RMA of New York actively recruits healthy women between the ages of 21 and 33 with no known genetic or sexually transmitted diseases. The Egg Donation Team rigorously screens egg donor candidates to ensure they are healthy and that they fully understand the donation process. Our egg donor pool consists of donors from a variety of racial and ethnic backgrounds, including, but not limited to:
- American Indian / Alaskan Native egg donors
- Asian egg donors
- Bi-racial / multi-racial egg donors
- Black / African American egg donors
- Caucasian / White egg donors
- Hispanic / Latino egg donors
- Indian egg donors
- Jewish egg donors
- Native Hawaiian / Other Pacific Islander egg donors
Egg donors experience a sense of reward and satisfaction knowing that their contribution has a profound effect on the life of another woman or couple. Many of our donors relay to us that the experience of helping a woman to conceive gives them a sense of fulfillment and contentment that they have never felt before.
Preparing for the Donor and Recipient Cycles
The egg donation team rigorously screens egg donor candidates to ensure they are physically healthy and fully understand the donation process. The process begins with each donor applicant completing an extensive questionnaire, detailing individual and family health history, physical characteristics, as well as general interests. Upon review of the questionnaire, select donors are then called in for comprehensive medical testing and psychological evaluation. Those candidates deemed eligible to donate are then entered into RMA of New York’s donor pool and will be contacted to commence a cycle upon match to a recipient. RMA of New York’s medical team will ensure donor and recipient(s) menstrual cycles are timed to coincide. Upon start of the treatment cycle, the donor will take injectable fertility medications for about 8-10 days to increase egg production.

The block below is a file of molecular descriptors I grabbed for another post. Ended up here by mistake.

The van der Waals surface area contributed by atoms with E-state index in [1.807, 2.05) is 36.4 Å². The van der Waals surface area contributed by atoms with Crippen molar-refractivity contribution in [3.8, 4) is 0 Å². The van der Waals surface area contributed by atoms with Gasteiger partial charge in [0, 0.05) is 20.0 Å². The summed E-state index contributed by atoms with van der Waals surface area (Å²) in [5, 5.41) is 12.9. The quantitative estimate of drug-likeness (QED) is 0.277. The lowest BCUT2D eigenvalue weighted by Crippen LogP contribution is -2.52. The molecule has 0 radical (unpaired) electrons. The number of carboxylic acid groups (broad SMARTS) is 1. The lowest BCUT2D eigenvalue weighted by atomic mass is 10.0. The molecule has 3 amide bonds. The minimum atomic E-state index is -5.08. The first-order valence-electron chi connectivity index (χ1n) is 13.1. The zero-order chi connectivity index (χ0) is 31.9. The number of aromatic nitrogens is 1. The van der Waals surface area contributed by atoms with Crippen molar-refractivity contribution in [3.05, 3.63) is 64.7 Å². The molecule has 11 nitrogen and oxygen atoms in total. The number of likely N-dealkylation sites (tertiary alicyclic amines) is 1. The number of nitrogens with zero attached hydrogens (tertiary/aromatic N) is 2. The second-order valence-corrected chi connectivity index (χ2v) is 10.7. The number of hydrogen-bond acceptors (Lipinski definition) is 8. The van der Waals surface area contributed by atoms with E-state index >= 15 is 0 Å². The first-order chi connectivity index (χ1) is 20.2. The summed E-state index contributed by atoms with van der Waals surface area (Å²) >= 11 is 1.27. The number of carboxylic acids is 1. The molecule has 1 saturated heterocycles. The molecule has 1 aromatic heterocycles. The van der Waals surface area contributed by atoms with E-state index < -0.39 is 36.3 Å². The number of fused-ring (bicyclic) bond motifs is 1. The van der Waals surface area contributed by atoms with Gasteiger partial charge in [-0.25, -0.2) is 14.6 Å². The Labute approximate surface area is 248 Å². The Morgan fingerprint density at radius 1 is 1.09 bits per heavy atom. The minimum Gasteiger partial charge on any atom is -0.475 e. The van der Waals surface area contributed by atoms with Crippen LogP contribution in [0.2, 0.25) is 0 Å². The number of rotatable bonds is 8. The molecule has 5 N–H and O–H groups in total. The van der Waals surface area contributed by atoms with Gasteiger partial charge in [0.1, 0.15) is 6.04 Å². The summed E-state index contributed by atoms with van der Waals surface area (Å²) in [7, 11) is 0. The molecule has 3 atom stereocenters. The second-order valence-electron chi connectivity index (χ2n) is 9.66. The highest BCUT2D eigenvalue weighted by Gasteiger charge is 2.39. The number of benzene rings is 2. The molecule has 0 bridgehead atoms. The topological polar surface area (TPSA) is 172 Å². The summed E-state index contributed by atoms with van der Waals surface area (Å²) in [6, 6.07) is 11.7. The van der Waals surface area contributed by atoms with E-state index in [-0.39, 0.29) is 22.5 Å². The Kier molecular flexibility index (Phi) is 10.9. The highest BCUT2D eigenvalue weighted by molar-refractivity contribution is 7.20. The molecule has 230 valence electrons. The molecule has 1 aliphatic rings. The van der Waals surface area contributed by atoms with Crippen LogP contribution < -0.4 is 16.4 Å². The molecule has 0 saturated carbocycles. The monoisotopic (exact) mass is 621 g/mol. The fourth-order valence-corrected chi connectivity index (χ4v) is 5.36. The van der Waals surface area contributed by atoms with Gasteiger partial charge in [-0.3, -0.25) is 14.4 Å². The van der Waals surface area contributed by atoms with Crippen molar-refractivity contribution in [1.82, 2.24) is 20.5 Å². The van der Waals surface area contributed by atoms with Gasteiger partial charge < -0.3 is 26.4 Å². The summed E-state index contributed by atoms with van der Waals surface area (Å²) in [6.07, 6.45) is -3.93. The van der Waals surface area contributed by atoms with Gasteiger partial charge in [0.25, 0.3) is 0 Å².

During the time the donor is taking injectable medications, the recipient of the donated eggs will typically take hormones to synchronize her cycle with the donor’s cycle and to prepare her uterus to receive the embryos and thus enhance the likelihood of implantation. These hormones include estrogen, which can be taken orally or administered in patches that attach to the skin, and progesterone administered by injections. Approximately 3-6 weeks after the recipient begins uterine preparation, the eggs will be retrieved from the donor and combined with the sperm from the partner or sperm donor in the embryology laboratory. 3-5 days after the egg retrieval, the resulting embryos are then transferred into the recipient’s uterus using ultrasound guidance. The recipient will take a Beta blood test 10-14 days after the transfer to determine pregnancy.
The Emotional Aspects of Using Donor Eggs
Experiencing infertility can be stressful; coming to grips with knowing conception may not be possible without the help of a donor can compound anxiety. Many potential egg recipients have similar questions, such as: Should the parents ever tell their child? And if so, at what point in the child’s life will it be appropriate to reveal how he or she was conceived? And should the parents keep the egg donation process a secret from their friends and family? Recipients in the Egg Donation Program can discuss the emotional aspects of using donor eggs with RMA of New York’s licensed Psychologist Dr. Georgia Witkin.
The First Step Towards Your Future
Every journey begins with a first step. Attend a free seminar, speak with
a patient concierge, or schedule a consultation.